Utah nonprofits team up to enhance stable housing program for parents struggling with addiction

Heidi Lund, executive director at LifeStart Village, helps others cut the ribbon on newly remodeled and repainted units at the nonprofit's Family Support Center on June 15.

Heidi Lund, executive director at LifeStart Village, helps others cut the ribbon on newly remodeled and repainted units at the nonprofit's Family Support Center on June 15. (Robin Pendergrast)

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SALT LAKE CITY — Makayla Smittenaar can pinpoint the moment her life began to unravel.

"My dad committed suicide when I was 16 years old. My mom, she basically abandoned us when that happened; we always say she died with him. And that was really hard for her," said Smittenaar, now a mother of two herself.

The loss of her father, and the subsequent absence of her mother, hit Smittenaar and her four siblings hard.

"We were left to fend for ourselves — and by doing that, we partied. That's what we wanted to do, and we wanted to get away. That was our escape," said Smittenaar. "That turned into drugs; you find drugs at parties. You never think you're going to be that person, but that was me. I got addicted to pills."

Smittenaar's introduction to drugs and later addiction — at 16 years old — became a gateway to heroin use nearly eight years later. "When I found heroin, it was game over. I lost everything," she recalled.

Heidi Lund faced a similarly traumatic childhood.

"My whole life, my whole childhood was trauma-based. My mom selling drugs, all of that was very normal to me. Growing up like that, you really don't see another way out," Lund recalled.

Both Smittenaar and Lund would later find themselves receiving help from The Family Support Center's LifeStart Village, a transitional housing program for single parents with children in Salt Lake County. The village offers programs such as parent education and financial direction to help those recovering from addiction achieve self-sufficiency.

Smittenaar and Lund told the stories of their personal struggles while celebrating a recent partnership between LifeStart Village and another nonprofit, Homeaid Utah, meant to enhance the program. Homeaid Utah, a provider of housing and resources for people experiencing or at risk of homelessness, recently helped with the renovation and remodel of several units in the village.

'I never knew that you could have a different life'

After years of dealing with addiction, Smittenaar lost custody of her two children and also struggled with suicidal ideation. When her suicidal ideation escalated, she asked her mother for help, and her mother took her to the hospital. Following her release, Smittenaar experienced a relapse in her addiction and eventually replaced drug use with alcohol.

"And then there was just one day where I woke up and, I don't even know, it was like I just knew that I couldn't live this life. I was not meant for this life, to be waking up God-awfully sick, and so I asked my mom again for help," Smittenaar recalled.

She was taken to the hospital for treatment a second time. Following her release this time, she began residential treatment for three months followed by day treatment for four months, and then outpatient treatment for an additional three months. But Smittenaar knew she wasn't done and wouldn't remain sober without additional help.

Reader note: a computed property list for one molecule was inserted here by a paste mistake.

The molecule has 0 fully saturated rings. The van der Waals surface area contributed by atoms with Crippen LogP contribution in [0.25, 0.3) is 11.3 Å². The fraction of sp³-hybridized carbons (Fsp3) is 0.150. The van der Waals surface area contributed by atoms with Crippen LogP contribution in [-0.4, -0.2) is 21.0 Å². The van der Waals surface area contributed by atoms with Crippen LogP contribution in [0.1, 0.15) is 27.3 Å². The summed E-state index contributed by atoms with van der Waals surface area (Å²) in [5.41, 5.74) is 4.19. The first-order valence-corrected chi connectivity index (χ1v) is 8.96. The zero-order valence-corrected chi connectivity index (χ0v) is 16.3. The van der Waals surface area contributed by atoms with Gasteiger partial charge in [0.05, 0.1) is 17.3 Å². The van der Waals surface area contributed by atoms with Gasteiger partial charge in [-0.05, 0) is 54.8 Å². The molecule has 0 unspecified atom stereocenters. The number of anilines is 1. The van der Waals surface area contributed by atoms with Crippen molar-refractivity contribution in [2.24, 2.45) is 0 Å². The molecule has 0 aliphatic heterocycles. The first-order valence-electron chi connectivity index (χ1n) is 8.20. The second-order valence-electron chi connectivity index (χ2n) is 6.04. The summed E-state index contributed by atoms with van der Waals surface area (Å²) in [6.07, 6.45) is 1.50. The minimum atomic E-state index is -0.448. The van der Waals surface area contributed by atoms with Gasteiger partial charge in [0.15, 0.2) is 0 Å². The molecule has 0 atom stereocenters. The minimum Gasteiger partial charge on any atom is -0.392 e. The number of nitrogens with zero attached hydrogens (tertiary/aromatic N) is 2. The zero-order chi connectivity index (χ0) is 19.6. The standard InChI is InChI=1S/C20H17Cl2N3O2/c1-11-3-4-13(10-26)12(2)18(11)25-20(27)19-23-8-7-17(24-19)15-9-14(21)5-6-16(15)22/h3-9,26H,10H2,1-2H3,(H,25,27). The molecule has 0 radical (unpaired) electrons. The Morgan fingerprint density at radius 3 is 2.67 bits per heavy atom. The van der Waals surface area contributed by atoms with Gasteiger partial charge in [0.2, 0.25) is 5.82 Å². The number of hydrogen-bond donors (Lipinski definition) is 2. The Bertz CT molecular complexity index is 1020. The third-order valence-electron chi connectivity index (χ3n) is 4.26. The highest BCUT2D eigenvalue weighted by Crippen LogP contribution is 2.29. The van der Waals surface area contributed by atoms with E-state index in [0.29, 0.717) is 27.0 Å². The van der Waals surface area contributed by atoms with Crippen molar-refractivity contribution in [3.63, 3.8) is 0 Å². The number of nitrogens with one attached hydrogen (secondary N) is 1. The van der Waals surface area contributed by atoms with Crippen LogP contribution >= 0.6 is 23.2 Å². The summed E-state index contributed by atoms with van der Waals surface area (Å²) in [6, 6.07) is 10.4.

Her caseworker began speaking to Lund, who is now executive director of The Family Support Center's LifeStart Village. But LifeStart Village requires six months of sobriety before a person can move in — and Smittenaar only had 90 days.

Still, Lund recognized Smittenaar's desperation; it was reminiscent of her own when she found herself at LifeStart Village with her two children over a decade ago.

"Now that I am now on the other side — I've been clean and sober for 11 years now, but before that I never knew that you could live a different life," Lund said.

Yet after a series of new starts, Lund not only found herself on the other side but as a light keeper to the 37 families residing in LifeStart Village. The program consists of two phases that span over five years. Once Phase 1 of the program is completed, parents graduate to a rental town house or cottage in the neighborhood for Phase 2.

The neighborhood and its upkeep are important to Lund.

"This is the neighborhood that your kids are going to talk about when they're older, saying I grew up (there) and I want that to be a memorable experience; that's what my kids talk about," said Lund.

The new partnership between LifeStart Village and Homeaid Utah will help make that continue to happen, supporting families like Lund's and Smittenaar's, after the nonprofit helped renovate and remodel several of the Phase 2 units.

Don Adamson, executive director of Homeaid Utah, described the partnership as a way for his organization to reach out to those who need help the most.

"Nonprofits tend to be very siloed, ready to be protected in their donor base, and they work together. There's that possibility that maybe they'll have a donor, abandon them and move to a different nonprofit. ... We're not a frontline service provider. We're here to support those who do direct client services," Adamson explained.

The recent renovation has allowed more units to operate, creating space for more families.

"Partnering with these guys, I mean, there's so many different partners we have in the community ... that's how we stay open," said Lund.

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Ashley Fredde covers human services and and women's issues for KSL.com. She also enjoys reporting on arts, culture and entertainment news. She's a graduate of the University of Arizona.


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